Meanwhile, instead of the “level of hatred, or not” Gators coach Dan Mullen has bigger concerns about using dual quarterbacks in Kyle Trask and Emory Jones. And, he must deal with the expectations that the Gators should, once again, wipe out “The Big Orange.”
Then, let the media and fans talk about insults, afterwards.
Gators coach Mullen likely to use two QBs against Tennessee
After losing starting QB Feleipe Franks to an ankle injury on Saturday night against SEC rival Kentucky, the Gators have now found themselves with an unexpected decision as to who will be starting QB?
Franks was replaced by redshirt junior Kyle Trask, who was seeing his first significant action of his Florida career, especially trailing by double figures in a hostile SEC road environment. However, it’s likely that RS Freshman Emory Jones will also take some snaps at quarterback this season.
Mullen sat down with Emory Jones and Kyle Trask this morning and told them they're ready for this moment because of all the reps they've gotten in practice.
— Robbie Andreu (@RobbieAndreu) September 16, 2019
Mullens decision to potentially go with both QBs could be not only to determine which guy will be his offensive leader for the rest of the season, but to also give their next opponent, Tennessee, more to prepare for as the head into their next conference rivalry game.
The Gators second year coach announced on Monday that Franks is officially done for the season.
On a fourth-and-one scramble with 3:21 remaining, Franks was sandwiched between multiple Wildcat defenders and bent backwards. Even though replays weren’t shown, it was clear he had suffered a dislocated right ankle injury.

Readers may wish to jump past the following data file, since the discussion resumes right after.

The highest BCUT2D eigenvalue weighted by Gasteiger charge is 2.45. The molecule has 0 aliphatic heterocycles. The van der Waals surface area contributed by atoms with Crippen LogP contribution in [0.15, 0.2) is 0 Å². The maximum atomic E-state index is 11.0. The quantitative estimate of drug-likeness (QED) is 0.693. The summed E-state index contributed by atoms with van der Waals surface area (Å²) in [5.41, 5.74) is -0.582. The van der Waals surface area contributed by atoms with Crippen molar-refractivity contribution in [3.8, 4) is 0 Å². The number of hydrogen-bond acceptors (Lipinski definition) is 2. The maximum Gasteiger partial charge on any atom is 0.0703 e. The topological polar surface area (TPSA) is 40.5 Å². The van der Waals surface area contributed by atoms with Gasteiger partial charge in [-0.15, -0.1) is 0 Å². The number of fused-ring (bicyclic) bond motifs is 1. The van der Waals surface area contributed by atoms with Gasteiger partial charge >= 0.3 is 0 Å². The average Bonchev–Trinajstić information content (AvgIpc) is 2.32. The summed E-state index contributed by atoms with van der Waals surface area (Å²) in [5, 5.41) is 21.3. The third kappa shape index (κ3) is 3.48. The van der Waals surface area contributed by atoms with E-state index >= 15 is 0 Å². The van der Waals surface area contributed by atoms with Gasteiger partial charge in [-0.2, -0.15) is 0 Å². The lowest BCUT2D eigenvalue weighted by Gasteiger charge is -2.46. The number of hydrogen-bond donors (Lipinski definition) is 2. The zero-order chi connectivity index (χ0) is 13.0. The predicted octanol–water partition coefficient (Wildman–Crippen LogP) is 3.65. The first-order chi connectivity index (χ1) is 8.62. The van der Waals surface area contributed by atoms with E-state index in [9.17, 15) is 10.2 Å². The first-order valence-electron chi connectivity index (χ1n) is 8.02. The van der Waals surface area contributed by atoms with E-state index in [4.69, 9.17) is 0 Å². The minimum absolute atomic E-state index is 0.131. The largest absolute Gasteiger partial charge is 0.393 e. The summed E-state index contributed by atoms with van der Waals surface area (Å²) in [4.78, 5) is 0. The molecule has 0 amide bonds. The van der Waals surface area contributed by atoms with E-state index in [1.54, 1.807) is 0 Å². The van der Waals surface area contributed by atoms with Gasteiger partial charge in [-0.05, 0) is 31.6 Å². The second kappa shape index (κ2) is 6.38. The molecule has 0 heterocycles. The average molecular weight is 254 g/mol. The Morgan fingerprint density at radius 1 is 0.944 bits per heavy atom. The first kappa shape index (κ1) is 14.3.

So bad was the injury, that trainers who came to assist Franks on the turf at Commonwealth Stadium immediately put an air cast on his right leg. Then he was eventually carted off to the locker room after nearly the entire Gator team had surrounded him and wished him well.
Frank’s has been a “lightning rod of criticism” throughout his Florida career, but did silence a lot of those critics with his play down the stretch last season. That included a late season comeback win over South Carolina, playing well in the rivalry victory over Florida State, and then, following that up with a good performance in the easy victory in the Peach Bowl over Michigan.
However, Franks and the offense struggled much of the first three quarters of Saturday night’s SEC opener at Kentucky. At the time he left with an injury he was an efficient 12-17 for 174 yards with a TD pass and 1 INT. Still, they had only put one touchdown on the board while trailing 21 – 10.
Trask went in for Franks and went on to pull out a come from behind win for the Gators, completing 9 for 13 passes, with 126 passing yards. He’ll be competing for playing time with Jones, the No. 85 overall prospect in the Class of 2018 and four-star dual-threat quarterback.
Jones saw limited action last season to maintain redshirt status, but completed 12-16 passes for 125 yards, two touchdowns and no interceptions in the four games he play in. Jones is also more of a dual threat to run and that will give Mullen and staff more options on play calls, if/when he’s on the field.